Wichita Confessed BTK serial killer Dennis Rader blames a "demon" that got inside him at a young age for the murders that terrorized the city for three decades.
In his first interview since pleading guilty to killing 10 people in the Wichita area from 1974 to 1991, Rader offered to KAKE-TV an explanation for what drove him to kill.
"I just know it's a dark side of me. It kind of controls me. I personally think it's a - and I know it is not very Christian - but I actually think it's a demon that's within me. ... At some point and time it entered me when I was very young," Rader, who was once president at the Lutheran church he attended, told KAKE.
Rader called KAKE reporter Larry Hatteberg at home Saturday and met with him later for a jailhouse interview, which was not recorded.
"There are some things you can learn from this," Rader said in the telephone interview. "I am not trying to profit from it. You know I am going to pay for it with a life sentence. The final victims are my ... family."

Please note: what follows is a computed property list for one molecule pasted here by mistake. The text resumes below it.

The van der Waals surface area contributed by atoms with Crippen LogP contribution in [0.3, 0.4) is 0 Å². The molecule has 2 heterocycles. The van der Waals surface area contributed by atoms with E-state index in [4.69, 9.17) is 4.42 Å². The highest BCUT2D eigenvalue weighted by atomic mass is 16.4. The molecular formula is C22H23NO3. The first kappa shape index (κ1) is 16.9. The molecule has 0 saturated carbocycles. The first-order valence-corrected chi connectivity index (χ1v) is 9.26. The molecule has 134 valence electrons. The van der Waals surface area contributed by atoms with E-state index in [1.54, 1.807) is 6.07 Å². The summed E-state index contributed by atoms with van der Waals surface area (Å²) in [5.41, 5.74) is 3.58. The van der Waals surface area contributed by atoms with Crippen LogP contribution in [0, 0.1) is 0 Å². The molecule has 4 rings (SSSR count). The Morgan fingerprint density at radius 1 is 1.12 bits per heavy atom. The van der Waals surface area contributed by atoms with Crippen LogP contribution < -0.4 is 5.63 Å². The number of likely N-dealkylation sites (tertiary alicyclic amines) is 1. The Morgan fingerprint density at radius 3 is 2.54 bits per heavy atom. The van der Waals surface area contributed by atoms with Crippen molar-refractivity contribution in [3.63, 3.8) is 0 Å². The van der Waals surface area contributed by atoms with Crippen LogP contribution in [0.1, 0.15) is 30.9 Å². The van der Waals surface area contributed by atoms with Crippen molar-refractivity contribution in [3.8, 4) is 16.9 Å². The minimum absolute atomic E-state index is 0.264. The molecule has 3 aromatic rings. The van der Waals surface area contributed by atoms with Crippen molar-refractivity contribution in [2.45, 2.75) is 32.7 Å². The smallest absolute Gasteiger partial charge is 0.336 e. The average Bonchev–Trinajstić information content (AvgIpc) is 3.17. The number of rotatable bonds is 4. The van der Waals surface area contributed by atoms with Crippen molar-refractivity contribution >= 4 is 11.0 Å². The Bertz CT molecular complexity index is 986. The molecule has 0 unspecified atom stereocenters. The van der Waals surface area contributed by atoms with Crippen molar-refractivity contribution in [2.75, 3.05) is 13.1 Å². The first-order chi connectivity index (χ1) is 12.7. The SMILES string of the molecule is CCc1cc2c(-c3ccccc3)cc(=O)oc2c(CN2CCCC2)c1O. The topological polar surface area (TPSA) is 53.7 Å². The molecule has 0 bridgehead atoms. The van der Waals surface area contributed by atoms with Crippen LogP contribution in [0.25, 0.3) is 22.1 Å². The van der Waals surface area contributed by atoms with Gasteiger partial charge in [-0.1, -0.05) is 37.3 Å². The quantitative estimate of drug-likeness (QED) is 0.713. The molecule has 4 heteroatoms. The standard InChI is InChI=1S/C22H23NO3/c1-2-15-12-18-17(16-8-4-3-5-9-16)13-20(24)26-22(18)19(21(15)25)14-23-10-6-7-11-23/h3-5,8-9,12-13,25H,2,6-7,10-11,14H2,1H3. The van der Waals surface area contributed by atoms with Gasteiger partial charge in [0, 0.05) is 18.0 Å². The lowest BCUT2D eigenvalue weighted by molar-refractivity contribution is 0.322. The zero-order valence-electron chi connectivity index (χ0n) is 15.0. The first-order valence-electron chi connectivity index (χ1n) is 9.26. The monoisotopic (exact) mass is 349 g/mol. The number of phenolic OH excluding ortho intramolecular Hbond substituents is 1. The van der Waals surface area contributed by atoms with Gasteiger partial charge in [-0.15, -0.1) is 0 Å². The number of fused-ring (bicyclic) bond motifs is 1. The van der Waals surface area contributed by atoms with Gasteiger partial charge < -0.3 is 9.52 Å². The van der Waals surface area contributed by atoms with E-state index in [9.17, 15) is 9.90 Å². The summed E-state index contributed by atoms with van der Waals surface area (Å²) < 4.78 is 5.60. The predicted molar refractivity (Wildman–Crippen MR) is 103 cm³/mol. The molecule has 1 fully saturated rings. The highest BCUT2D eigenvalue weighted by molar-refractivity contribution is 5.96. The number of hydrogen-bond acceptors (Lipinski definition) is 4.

BTK - Rader's self-styled moniker, which stands for "Bind, Torture, Kill" - taunted media and police with cryptic messages that became increasingly frequent in the months before his arrest. Even before his capture, the BTK killer communicated with the Wichita television station. In a letter to KAKE in the 1970s, BTK said "Factor X" drove him to kill.
The interview was the first time Rader has publicly expressed remorse for his crimes, saying he felt for Dale Fox when he saw him cry on television when talking about his daughter's murder. Rader has admitted strangling Fox's daughter Nancy in December 1977.
"I have a lot of remorse. I'm very sorry for them. It is something I wouldn't want to happen to my family," Rader said.
In a nearly hourlong confession of guilt, Rader told the court last week that sexual fantasies drove him to kill. Rader told KAKE he was "totally unprepared" for the court's request for details of the crimes: "I just wanted to get the facts out as quick as I could, try to not get too emotionally involved."
Rader said he began having problems in grade school, saying his sexual fantasies were "just a little bit weirder" than those of other people.
"You know, somewhere along the line, someone had to pick something up from me somewhere that there was a problem," Rader said. "They should have identified it."